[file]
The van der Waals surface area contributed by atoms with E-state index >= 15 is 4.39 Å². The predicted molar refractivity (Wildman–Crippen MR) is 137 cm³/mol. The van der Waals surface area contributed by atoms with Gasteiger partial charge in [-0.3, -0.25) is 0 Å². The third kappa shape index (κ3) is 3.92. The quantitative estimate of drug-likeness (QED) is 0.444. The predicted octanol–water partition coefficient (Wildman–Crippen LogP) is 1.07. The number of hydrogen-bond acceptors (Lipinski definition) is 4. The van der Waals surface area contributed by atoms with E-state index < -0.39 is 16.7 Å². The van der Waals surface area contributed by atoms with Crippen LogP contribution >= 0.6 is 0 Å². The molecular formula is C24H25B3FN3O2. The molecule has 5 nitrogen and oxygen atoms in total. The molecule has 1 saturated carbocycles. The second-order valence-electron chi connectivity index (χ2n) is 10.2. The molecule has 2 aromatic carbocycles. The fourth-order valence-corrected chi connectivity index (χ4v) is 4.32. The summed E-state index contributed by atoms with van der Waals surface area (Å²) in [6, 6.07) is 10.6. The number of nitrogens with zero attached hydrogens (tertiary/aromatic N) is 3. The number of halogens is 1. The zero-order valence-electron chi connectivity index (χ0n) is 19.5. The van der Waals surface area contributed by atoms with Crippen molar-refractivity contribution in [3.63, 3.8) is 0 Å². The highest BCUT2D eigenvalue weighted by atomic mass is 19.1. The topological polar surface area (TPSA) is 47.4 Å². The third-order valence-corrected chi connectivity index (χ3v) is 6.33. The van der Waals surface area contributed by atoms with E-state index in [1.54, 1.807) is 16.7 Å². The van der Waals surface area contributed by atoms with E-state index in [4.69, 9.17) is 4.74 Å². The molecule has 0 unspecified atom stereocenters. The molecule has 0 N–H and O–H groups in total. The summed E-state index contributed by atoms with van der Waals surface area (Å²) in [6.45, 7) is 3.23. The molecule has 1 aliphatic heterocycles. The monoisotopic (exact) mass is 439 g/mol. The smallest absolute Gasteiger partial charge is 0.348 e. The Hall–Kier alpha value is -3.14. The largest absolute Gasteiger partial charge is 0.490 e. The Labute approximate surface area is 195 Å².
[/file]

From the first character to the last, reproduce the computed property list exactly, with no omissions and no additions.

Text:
The van der Waals surface area contributed by atoms with E-state index >= 15 is 4.39 Å². The predicted molar refractivity (Wildman–Crippen MR) is 137 cm³/mol. The van der Waals surface area contributed by atoms with Gasteiger partial charge in [-0.3, -0.25) is 0 Å². The third kappa shape index (κ3) is 3.92. The quantitative estimate of drug-likeness (QED) is 0.444. The predicted octanol–water partition coefficient (Wildman–Crippen LogP) is 1.07. The number of hydrogen-bond acceptors (Lipinski definition) is 4. The van der Waals surface area contributed by atoms with E-state index < -0.39 is 16.7 Å². The van der Waals surface area contributed by atoms with Crippen LogP contribution >= 0.6 is 0 Å². The molecular formula is C24H25B3FN3O2. The molecule has 5 nitrogen and oxygen atoms in total. The molecule has 1 saturated carbocycles. The second-order valence-electron chi connectivity index (χ2n) is 10.2. The molecule has 2 aromatic carbocycles. The fourth-order valence-corrected chi connectivity index (χ4v) is 4.32. The summed E-state index contributed by atoms with van der Waals surface area (Å²) in [6, 6.07) is 10.6. The number of nitrogens with zero attached hydrogens (tertiary/aromatic N) is 3. The number of halogens is 1. The zero-order valence-electron chi connectivity index (χ0n) is 19.5. The van der Waals surface area contributed by atoms with Crippen molar-refractivity contribution in [3.63, 3.8) is 0 Å². The highest BCUT2D eigenvalue weighted by atomic mass is 19.1. The topological polar surface area (TPSA) is 47.4 Å². The third-order valence-corrected chi connectivity index (χ3v) is 6.33. The van der Waals surface area contributed by atoms with E-state index in [1.54, 1.807) is 16.7 Å². The van der Waals surface area contributed by atoms with E-state index in [4.69, 9.17) is 4.74 Å². The molecule has 0 unspecified atom stereocenters. The molecule has 0 N–H and O–H groups in total. The summed E-state index contributed by atoms with van der Waals surface area (Å²) in [6.45, 7) is 3.23. The molecule has 1 aliphatic heterocycles. The monoisotopic (exact) mass is 439 g/mol. The smallest absolute Gasteiger partial charge is 0.348 e. The Hall–Kier alpha value is -3.14. The largest absolute Gasteiger partial charge is 0.490 e. The Labute approximate surface area is 195 Å².